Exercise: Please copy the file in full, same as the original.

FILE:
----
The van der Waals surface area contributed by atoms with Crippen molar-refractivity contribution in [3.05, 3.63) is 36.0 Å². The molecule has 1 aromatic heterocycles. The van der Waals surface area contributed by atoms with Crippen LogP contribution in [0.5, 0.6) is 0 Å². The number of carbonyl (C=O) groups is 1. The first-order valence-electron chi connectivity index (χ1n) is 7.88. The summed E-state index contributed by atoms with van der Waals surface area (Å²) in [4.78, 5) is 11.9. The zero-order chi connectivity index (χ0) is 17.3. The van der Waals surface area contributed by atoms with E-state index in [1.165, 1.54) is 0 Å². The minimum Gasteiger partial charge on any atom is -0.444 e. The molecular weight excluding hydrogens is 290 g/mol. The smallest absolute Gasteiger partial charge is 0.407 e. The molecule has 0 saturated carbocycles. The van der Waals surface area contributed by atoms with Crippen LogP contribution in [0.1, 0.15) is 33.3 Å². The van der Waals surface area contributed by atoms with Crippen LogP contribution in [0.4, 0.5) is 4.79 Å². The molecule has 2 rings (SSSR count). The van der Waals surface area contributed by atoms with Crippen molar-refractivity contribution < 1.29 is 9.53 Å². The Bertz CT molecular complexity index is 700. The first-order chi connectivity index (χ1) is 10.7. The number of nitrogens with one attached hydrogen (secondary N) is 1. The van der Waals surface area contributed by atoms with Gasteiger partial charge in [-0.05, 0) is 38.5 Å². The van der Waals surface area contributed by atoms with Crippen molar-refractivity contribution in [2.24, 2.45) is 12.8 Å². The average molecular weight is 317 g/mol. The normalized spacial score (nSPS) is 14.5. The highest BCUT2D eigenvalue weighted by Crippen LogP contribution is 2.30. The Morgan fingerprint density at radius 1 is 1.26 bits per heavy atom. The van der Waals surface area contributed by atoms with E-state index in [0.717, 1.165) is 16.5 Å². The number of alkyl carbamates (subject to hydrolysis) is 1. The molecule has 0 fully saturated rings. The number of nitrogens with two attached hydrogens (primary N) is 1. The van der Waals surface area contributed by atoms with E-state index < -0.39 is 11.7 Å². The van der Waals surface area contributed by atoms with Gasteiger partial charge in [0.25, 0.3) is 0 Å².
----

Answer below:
The van der Waals surface area contributed by atoms with Crippen molar-refractivity contribution in [3.05, 3.63) is 36.0 Å². The molecule has 1 aromatic heterocycles. The van der Waals surface area contributed by atoms with Crippen LogP contribution in [0.5, 0.6) is 0 Å². The number of carbonyl (C=O) groups is 1. The first-order valence-electron chi connectivity index (χ1n) is 7.88. The summed E-state index contributed by atoms with van der Waals surface area (Å²) in [4.78, 5) is 11.9. The zero-order chi connectivity index (χ0) is 17.3. The van der Waals surface area contributed by atoms with E-state index in [1.165, 1.54) is 0 Å². The minimum Gasteiger partial charge on any atom is -0.444 e. The molecular weight excluding hydrogens is 290 g/mol. The smallest absolute Gasteiger partial charge is 0.407 e. The molecule has 0 saturated carbocycles. The van der Waals surface area contributed by atoms with Crippen LogP contribution in [0.1, 0.15) is 33.3 Å². The van der Waals surface area contributed by atoms with Crippen LogP contribution in [0.4, 0.5) is 4.79 Å². The molecule has 2 rings (SSSR count). The van der Waals surface area contributed by atoms with Crippen molar-refractivity contribution < 1.29 is 9.53 Å². The Bertz CT molecular complexity index is 700. The first-order chi connectivity index (χ1) is 10.7. The number of nitrogens with one attached hydrogen (secondary N) is 1. The van der Waals surface area contributed by atoms with Gasteiger partial charge in [-0.05, 0) is 38.5 Å². The van der Waals surface area contributed by atoms with Crippen molar-refractivity contribution in [2.24, 2.45) is 12.8 Å². The average molecular weight is 317 g/mol. The normalized spacial score (nSPS) is 14.5. The highest BCUT2D eigenvalue weighted by Crippen LogP contribution is 2.30. The Morgan fingerprint density at radius 1 is 1.26 bits per heavy atom. The van der Waals surface area contributed by atoms with E-state index in [0.717, 1.165) is 16.5 Å². The number of alkyl carbamates (subject to hydrolysis) is 1. The molecule has 0 fully saturated rings. The number of nitrogens with two attached hydrogens (primary N) is 1. The van der Waals surface area contributed by atoms with E-state index < -0.39 is 11.7 Å². The van der Waals surface area contributed by atoms with Gasteiger partial charge in [0.25, 0.3) is 0 Å².